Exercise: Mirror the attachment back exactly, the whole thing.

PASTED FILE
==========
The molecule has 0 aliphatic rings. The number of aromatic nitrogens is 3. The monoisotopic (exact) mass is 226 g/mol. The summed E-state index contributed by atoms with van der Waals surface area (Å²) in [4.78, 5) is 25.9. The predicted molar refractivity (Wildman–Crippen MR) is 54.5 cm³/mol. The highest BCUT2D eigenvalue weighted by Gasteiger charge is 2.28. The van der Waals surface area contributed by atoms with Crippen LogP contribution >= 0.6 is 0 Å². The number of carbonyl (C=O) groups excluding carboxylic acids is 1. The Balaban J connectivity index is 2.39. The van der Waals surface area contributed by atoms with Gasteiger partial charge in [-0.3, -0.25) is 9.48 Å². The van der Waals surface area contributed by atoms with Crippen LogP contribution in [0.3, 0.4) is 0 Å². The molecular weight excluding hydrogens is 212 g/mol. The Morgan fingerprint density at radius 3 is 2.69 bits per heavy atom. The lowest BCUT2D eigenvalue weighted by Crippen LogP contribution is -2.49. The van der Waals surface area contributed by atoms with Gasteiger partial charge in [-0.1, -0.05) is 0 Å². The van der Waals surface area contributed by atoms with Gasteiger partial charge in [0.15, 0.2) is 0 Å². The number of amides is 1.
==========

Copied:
The molecule has 0 aliphatic rings. The number of aromatic nitrogens is 3. The monoisotopic (exact) mass is 226 g/mol. The summed E-state index contributed by atoms with van der Waals surface area (Å²) in [4.78, 5) is 25.9. The predicted molar refractivity (Wildman–Crippen MR) is 54.5 cm³/mol. The highest BCUT2D eigenvalue weighted by Gasteiger charge is 2.28. The van der Waals surface area contributed by atoms with Crippen LogP contribution >= 0.6 is 0 Å². The number of carbonyl (C=O) groups excluding carboxylic acids is 1. The Balaban J connectivity index is 2.39. The van der Waals surface area contributed by atoms with Gasteiger partial charge in [-0.3, -0.25) is 9.48 Å². The van der Waals surface area contributed by atoms with Crippen LogP contribution in [0.3, 0.4) is 0 Å². The molecular weight excluding hydrogens is 212 g/mol. The Morgan fingerprint density at radius 3 is 2.69 bits per heavy atom. The lowest BCUT2D eigenvalue weighted by Crippen LogP contribution is -2.49. The van der Waals surface area contributed by atoms with Gasteiger partial charge in [-0.1, -0.05) is 0 Å². The van der Waals surface area contributed by atoms with Gasteiger partial charge in [0.15, 0.2) is 0 Å². The number of amides is 1.